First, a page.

CARIFESTA XIII: Caribbean literary greats inspire contemporary writers
CARIFESTA XIII Literary Signal Event, Word for Word.
Fighting words, soothing words, funny words - the 'Word for Word' Literary Signal Event of CARIFESTA XIII had it all.
Patrons came out to the Sir Garfield Sobers Gymnasium on Tuesday night to lend an ear to contemporary West Indian writers who paid homage to literary icons who inspired them.
Barbadian novelist, Karen Lord, led the discussion on 'In The Castle of My Skin' by George Lamming. Lord’s writes on fantasy and science fiction and her latest publication, 'The Galaxy Game', used the theme of alienation and migration to draw a parallel to two novels. During her reading, Lord said her writing explores a new vision of the region, not limited by geographical or physical location but rather extends out to include the entire Diaspora. In that way, where ever Caribbean people migrate, they will always be home.
Jamaican novelist and story writer, Olive Senior, sang the praises of Claude McKay during her reading. Senior explained she often felt conflicted, as a young writer, because it was viewed as taboo at the time to tackle topics about life in rural Jamaica. However being led by McKay’s work, she said she felt a sense of affirmation that she could address these topics in her writing.
Renowned Barbadian poet, Kamau Brathwaite was recognised by Jamaican writer, lecturer and blogger, Kei Miller. The pairing of the two writers, Miller and Brathwaite, was literary brilliance and made the reading one of the highlights of the night. Miller spoke on the need to draw inspiration from great writers saying “only mediocre writers try to be original”. Miller read from Brathwaite’s “Stone for Mikey Smith”, a poem about a Jamaican poet who was stoned to death during a political rally. By the time Miller completed his reading the hearts of the audience were all mourning for Mikey Smith.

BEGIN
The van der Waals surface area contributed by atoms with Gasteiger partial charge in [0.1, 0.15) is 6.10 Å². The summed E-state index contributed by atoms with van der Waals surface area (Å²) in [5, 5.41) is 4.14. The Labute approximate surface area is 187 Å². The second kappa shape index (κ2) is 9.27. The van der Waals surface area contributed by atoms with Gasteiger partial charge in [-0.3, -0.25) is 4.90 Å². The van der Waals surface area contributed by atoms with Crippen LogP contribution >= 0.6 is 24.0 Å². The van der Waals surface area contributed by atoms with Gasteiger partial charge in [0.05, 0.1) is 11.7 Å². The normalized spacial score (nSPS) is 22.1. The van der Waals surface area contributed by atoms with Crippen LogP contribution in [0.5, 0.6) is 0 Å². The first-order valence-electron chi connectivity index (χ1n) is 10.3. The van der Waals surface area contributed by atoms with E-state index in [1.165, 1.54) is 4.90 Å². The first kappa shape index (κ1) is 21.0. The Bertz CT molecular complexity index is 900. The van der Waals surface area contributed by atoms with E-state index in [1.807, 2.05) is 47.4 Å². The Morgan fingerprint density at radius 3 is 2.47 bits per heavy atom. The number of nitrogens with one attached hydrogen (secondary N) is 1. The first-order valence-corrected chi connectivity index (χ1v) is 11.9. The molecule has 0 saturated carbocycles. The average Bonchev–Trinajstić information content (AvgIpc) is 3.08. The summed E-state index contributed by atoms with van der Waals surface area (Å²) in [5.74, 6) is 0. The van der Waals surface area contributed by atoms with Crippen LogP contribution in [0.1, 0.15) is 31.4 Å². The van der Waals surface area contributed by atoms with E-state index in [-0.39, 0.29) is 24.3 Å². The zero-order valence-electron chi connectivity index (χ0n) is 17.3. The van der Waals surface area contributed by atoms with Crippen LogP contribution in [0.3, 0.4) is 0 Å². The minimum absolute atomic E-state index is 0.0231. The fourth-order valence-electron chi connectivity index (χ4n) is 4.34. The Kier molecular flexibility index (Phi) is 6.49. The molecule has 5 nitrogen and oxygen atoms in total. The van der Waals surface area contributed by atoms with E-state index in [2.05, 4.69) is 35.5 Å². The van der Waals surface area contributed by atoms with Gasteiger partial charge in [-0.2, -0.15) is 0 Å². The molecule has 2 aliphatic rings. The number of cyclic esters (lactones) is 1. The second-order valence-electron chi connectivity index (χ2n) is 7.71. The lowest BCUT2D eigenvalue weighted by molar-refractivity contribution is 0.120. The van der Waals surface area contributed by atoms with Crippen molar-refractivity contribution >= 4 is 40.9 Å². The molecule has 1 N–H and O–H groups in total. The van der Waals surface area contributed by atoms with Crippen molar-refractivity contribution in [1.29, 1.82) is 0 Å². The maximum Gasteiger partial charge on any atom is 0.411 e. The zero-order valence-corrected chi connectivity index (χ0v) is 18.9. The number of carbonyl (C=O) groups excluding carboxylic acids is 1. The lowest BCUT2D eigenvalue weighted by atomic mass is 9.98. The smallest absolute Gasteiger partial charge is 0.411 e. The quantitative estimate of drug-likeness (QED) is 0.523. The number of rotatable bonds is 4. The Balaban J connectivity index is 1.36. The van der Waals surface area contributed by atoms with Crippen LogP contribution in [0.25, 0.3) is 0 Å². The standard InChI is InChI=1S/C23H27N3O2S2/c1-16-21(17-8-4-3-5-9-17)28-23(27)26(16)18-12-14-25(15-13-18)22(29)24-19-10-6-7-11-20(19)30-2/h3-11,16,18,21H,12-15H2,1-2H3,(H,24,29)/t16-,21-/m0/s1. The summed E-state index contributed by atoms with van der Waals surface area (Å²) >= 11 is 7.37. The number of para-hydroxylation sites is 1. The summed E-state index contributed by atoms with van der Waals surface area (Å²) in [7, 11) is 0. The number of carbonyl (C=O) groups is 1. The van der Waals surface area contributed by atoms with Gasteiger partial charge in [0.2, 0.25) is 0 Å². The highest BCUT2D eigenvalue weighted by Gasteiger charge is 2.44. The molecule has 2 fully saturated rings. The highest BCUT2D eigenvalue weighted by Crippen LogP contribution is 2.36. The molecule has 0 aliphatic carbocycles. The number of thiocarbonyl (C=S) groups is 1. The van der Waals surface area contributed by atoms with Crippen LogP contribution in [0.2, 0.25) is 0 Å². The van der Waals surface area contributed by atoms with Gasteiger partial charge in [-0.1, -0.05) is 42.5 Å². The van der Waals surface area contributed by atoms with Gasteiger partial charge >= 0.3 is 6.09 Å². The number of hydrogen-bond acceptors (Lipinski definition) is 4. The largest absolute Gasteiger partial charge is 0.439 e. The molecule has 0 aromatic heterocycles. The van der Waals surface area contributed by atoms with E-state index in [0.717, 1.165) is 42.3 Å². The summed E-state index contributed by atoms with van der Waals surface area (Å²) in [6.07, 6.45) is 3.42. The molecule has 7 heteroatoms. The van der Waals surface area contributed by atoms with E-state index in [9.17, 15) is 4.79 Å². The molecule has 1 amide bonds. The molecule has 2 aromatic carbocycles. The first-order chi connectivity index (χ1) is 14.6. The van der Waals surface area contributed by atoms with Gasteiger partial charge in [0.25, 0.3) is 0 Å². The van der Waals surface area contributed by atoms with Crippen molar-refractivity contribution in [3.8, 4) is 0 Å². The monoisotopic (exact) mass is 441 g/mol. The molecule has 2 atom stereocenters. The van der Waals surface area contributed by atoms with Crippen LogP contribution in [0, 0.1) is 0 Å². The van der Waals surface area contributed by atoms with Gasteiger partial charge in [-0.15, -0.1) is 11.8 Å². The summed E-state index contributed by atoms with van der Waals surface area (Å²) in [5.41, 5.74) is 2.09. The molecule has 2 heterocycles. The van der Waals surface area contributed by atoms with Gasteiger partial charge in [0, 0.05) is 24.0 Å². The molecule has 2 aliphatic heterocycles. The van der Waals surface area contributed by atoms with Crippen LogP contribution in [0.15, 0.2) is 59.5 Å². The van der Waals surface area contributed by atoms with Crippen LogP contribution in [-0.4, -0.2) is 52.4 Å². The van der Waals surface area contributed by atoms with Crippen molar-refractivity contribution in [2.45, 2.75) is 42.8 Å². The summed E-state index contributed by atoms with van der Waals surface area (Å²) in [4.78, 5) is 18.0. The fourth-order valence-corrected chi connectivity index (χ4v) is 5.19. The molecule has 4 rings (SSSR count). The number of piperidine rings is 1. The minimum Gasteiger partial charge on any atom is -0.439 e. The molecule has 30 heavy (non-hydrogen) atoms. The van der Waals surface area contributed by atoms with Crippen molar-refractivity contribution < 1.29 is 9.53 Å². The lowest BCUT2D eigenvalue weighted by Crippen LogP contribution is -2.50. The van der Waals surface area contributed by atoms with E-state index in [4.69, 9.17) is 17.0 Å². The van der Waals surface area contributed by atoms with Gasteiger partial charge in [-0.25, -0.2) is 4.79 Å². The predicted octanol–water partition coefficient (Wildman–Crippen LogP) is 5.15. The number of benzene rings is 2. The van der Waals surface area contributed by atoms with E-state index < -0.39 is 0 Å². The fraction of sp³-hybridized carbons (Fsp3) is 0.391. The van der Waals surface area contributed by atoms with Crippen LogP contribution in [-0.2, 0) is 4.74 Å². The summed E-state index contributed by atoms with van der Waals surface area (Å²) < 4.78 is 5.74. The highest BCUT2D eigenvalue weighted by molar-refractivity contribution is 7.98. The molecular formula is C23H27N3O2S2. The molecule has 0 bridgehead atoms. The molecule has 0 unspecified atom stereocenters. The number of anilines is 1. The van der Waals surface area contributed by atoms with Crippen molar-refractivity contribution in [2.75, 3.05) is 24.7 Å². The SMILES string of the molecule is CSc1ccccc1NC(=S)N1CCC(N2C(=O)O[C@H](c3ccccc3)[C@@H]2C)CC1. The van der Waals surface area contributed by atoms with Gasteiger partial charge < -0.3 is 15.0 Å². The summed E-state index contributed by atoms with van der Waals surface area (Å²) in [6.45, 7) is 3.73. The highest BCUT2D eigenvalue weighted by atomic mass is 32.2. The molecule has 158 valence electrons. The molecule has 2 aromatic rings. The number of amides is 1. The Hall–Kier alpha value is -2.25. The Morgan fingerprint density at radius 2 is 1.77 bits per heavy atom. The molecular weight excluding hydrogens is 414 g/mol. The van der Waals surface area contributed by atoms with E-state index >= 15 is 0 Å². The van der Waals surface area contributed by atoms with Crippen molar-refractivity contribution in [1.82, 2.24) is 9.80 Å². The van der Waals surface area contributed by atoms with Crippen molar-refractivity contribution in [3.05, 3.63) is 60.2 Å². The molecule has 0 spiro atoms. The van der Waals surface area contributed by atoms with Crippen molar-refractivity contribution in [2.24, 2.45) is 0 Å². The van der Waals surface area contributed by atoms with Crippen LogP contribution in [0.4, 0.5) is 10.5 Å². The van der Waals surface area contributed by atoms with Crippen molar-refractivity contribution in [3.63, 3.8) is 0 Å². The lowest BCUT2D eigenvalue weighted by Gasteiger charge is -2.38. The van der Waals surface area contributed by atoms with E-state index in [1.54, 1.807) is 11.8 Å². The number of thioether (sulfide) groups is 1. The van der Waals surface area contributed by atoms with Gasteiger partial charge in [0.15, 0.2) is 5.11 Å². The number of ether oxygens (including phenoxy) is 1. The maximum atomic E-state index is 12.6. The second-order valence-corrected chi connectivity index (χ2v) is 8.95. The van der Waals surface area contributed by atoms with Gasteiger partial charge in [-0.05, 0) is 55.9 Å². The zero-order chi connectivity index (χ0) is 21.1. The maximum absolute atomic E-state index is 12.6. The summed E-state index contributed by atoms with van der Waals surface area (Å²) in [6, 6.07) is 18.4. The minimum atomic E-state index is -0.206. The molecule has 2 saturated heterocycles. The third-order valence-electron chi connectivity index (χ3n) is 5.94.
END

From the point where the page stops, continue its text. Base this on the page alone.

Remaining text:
Another highlight of the event was the tribute paid to the late Austin “Tom” Clarke with readings from three of his works, ‘Growing up Stupid Under the Union Jack’, ‘The Polished Hoe’ and ‘Pigtails and Breadfruit’.
The event closed with the launch of one of Kamau Brathwaite’s latest publication ‘Strange Fruit’. The collection of poems, drawn from the Billie Holiday song, focuses on the experience of cultural lynching Brathwaite felt when he resided in New York and how he resettled in Barbados to escape it.